Gordon Brown endorses Citizens Initiatives at a local level
In his first major speech on constitutional changes, the Prime Minister Gordon Brown has given a clear indication of his support for Citizens Initiatives at a local level. Gordon Brown proposed in the speech on 3rd July that people would be able to initiate changes at a local level through a new "community right to call for action" as well as new powers to give electors a vote on spending decisions over neighbourhood and youth budgets. In September, the Conservatives produced similar proposals, again endorsing local referendums, in their Quality of Life policy proposals.
Zac Goldsmith endorses local referendums
The renowned environmental campaigner, Zac Goldsmith, has backed local referendums as a means of giving people a say over community wide issues. In an article in the Daily Telegraph, Zac Goldsmith argues that planning issues are the best type of decision to be made by local polls. To read the full article, click here.
More Democracy = More Happiness
A new study by Professor Matt Qvortrup has established a link between direct democracy and happiness. The study, entitled the Voting Happiness Index, found that people living US states that used Citizens' Initiatives were significantly happier than those that did not use this form of direct democracy. Click here for the full story.
Put road pricing to public vote
The Government should put any road pricing proposals to a public vote following the news that one million people had signed a petition on the 10 Downing Street e-petition website opposing a road pricing scheme. Saira Khan thinks that letting the public decide would ensure that all the arguments were properly debated and would be a real legacy for the Prime Minister to leave. For the full story click here. Read Charles Moore's piece on the issue in this week's Spectator or Martin Bright in the New Statesman. Saira has also written a piece in The Guardian.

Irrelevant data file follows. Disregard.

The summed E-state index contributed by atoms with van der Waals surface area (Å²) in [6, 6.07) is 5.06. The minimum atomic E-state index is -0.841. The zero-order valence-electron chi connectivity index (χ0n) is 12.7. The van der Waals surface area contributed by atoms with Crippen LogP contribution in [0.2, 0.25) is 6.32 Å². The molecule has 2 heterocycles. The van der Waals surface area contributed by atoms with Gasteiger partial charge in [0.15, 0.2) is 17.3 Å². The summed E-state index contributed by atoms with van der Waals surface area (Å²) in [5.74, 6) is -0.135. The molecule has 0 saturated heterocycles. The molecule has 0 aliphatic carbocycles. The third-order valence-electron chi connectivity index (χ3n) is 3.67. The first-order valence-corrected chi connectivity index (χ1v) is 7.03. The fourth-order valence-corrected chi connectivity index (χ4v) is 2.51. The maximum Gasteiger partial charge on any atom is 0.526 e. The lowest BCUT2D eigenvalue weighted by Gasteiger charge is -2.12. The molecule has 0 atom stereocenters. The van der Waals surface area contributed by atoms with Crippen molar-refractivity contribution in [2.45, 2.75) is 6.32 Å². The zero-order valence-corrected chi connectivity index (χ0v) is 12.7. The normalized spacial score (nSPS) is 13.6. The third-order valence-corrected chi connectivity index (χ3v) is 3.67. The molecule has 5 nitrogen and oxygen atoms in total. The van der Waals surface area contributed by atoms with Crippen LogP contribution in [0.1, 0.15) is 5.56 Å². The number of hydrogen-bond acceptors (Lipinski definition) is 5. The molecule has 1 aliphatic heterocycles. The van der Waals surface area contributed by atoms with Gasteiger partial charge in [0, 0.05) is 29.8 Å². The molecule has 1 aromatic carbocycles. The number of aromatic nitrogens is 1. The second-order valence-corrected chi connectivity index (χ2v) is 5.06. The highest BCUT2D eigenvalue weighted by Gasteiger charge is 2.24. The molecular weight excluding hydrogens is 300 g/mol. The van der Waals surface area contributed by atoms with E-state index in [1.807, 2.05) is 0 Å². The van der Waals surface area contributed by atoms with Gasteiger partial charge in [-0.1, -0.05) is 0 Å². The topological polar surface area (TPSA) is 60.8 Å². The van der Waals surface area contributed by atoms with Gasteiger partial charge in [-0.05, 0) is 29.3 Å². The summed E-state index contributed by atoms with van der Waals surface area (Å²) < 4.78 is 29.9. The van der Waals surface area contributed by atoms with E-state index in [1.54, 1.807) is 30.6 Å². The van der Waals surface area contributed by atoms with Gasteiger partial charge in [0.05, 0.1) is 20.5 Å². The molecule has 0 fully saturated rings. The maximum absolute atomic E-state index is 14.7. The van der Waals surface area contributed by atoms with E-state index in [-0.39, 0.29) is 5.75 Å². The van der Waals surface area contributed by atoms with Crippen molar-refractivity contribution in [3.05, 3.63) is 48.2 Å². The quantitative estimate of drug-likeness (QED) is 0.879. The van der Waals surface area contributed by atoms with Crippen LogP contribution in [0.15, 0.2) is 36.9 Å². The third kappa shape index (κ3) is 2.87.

Why not support OUR SAY's petition for Citizens' Initiatives - you can log onto Downing Street's website here.
Time for supply side politics?
The Centre for Policy Studies has published a new pamphlet, Supply side politics, advocating the introduction of Citizens' Initiatives as a way of tackling disillusionment with democracy. The book is written by Professor Matt Qvortrup and argues that if Britain were to introduce this form of direct democracy it would increase turnout and improve the quality of political decisions. Copies of the book are available from the CPS website or more information here or read Peter Riddell's piece in The Times.
Helena Kennedy supports Citizens' Initiatives to revive democracy
Helena Kennedy has backed Citizens Initiatives to help revive democracy in Britain. Her support came as part of the launch of a new campaign - makeitanissue - around the proposals contained in the Power Inquiry's report last year. In an article in The Independent, she argues that it is time for politicians to share some power: "from climate change to crime, people want a proper debate and want contribute to decisions". Read Helena's article in The Independent here or log onto the Power Inquiry's campaign here.
Campaign launch wins support
OUR SAY was launched in September 2006 to push for much greater use of referendums on issues of public interest. The campaign is the brainchild of Saira Khan, star of The Apprentice and commentator on current affairs. Saira's article in The Times - click here - outlines how "citizen's initiatives" offer a constructive way of giving people a renewed stake in the democratic process at a time when confidence in politics in Britain is at a low ebb. The campaign has attracted supporters from across the political spectrum.